Amid the volatile markets of today, it can be tempting to save on advertising and marketing efforts to improve your bottom line. Research, however, suggests that marketing is actually more crucial during challenging economic times. Look at it this way… when the economy improves, good marketing will give you a heads-up over your competitors.
So, instead of scaling back on your advertising efforts, rethink your marketing strategy. Pull out those budgets from the relevant sections in your small business software – all you need is little, for there are plenty of low-cost ways to build your brand and advertise your products or services.
Here are some easy and economical advertising ideas that are also easy on the pocket:
Your logo is your best salesperson
Are you doing enough with your logo? There are many opportunities to gain exposure for your logo and thereby your brand. The simplest of course, is including your business card in all professional and personal interactions/correspondence. However, you can go beyond the obvious places such as your sign, business card, and stationery.
Try including inexpensive items such as mailing labels, plastic bags or bookmarks that have your logo on it, with customer orders. Most prominent Indian stores go a step further with their own gift wrapper – complete with a logo and website link. You may want to explore too! Another great way to get larger publicity is by bartering with other businesses to display your logo in their stores or offices in exchange for similar free advertising for them.
Newsletters to the rescue
Marketing is as much about retaining the customers you have, as it is about attracting new ones. Use your small business software to build a database of customers to be included on an email distribution list. This is a great way to build a community, keep your brand relevant and keep customers coming back for more.
The trick to creating a successful newsletter is to make sure there is a mix of engaging, original content, and exclusive offers. For example, you can offer a 25 per cent discount for customers who refer a friend. Or customers on your mailing list get special previews to new products and bonus gifts for early purchases.
Cash in on coupons
Coupons are an inexpensive way to reach out to customers. Even cheaper, are coupons created online and emailed to customers. Given the rising inflation, customers are always looking for ways to get a better deal. Many coupons offer the buy-one-get-one-free offer, because customers are willing to spend for rewards. You can also hand out coupons at trade shows, networking seminars or community events; just make sure your website is prominently printed on them.
Blogging is big
Blogs offer a fantastic, free marketing opportunity. You can create your own blog that offers advice or your take on the latest issues in the industry. You can also link to interesting news stories that may be of use to customers. If you don’t want to invest the time needed to maintain and update a blog regularly, read other blogs in your industry and participate in them via comments. Remember to leave relevant comments followed by your company name and website.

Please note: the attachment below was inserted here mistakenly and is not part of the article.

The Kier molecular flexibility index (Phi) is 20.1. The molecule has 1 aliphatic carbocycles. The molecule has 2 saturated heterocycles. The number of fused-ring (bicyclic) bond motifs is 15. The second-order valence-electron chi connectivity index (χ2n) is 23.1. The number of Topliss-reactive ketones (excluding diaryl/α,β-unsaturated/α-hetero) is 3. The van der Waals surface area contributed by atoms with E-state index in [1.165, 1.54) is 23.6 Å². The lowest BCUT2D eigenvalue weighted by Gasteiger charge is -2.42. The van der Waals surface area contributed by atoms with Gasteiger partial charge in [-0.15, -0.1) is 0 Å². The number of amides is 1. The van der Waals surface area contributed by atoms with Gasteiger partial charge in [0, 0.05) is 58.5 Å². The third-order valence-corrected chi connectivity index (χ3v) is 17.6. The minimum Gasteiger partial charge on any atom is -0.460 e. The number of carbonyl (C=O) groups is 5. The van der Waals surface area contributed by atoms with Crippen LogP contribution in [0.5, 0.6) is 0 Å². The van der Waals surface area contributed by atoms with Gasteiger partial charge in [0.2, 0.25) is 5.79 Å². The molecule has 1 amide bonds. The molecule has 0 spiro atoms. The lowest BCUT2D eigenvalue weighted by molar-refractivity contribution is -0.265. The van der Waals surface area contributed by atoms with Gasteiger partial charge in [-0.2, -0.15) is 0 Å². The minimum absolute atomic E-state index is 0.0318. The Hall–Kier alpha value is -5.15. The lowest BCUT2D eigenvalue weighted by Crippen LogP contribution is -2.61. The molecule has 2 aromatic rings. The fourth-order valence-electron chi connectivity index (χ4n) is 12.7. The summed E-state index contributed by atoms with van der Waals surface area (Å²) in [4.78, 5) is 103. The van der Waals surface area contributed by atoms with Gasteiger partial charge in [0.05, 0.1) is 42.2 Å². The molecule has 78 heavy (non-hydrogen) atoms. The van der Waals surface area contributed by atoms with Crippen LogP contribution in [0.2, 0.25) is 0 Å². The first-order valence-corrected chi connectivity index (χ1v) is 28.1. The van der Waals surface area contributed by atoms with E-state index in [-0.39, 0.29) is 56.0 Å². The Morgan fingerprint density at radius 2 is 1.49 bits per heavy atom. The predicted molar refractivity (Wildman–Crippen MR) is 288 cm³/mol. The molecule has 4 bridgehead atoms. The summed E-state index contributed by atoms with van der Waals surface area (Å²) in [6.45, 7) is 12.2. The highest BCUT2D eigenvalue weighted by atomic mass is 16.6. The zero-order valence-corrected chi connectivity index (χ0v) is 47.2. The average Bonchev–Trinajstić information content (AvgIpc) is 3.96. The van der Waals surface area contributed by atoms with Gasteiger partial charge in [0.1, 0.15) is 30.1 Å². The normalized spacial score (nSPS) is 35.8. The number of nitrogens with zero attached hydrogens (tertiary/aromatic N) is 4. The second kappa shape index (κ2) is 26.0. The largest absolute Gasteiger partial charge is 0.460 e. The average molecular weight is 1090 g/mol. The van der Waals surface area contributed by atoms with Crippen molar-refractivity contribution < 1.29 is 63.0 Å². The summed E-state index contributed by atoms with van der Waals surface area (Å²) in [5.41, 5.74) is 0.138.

Be a Twitter-bug
Twitter is a powerful tool for small business marketing; all you need is sufficient time to keeping it updated and relevant. Not only is this social networking website inexpensive, it’s also a really effective way for small companies to market efforts and reach out to existing and potential customers. You can tweet (individual messages on Twitter) about deals, coupons, and special offers.
You can also link to articles and news on your website, thereby increasing footfalls to your site. The biggest advantage of Twitter is that it lets you interact with your customers directly. Make sure you include your Twitter handle (address) on marketing materials.
As the popular saying goes, there’s strength in numbers. Another great and inexpensive way to garner publicity is by teaming up with another small company for a cross-promotional marketing campaign.
For example, a chocolate manufacturer and a decorative packaging specialist can use cross-promotional marketing to reach out to each other’s customers. Chocolates can be suggested to customers ordering pretty gift boxes, and people placing orders for chocolates can be asked if they’d like it packed in decorative boxes.
Throw in a special referral discount– or offer to pack free for large orders? Such a cross-promotional strategy works best when you select a complementary business. You can also use it to seek testimonials and recommendations. For example, a print design specialist can recommend a printer and vice-versa.
More in less
For small businesses, marketing can sometimes get limited as cost-cutting measures don’t do anything for your market exposure. Rethinking your strategy is not so much about scaling back, but rather innovating so you can do more in less.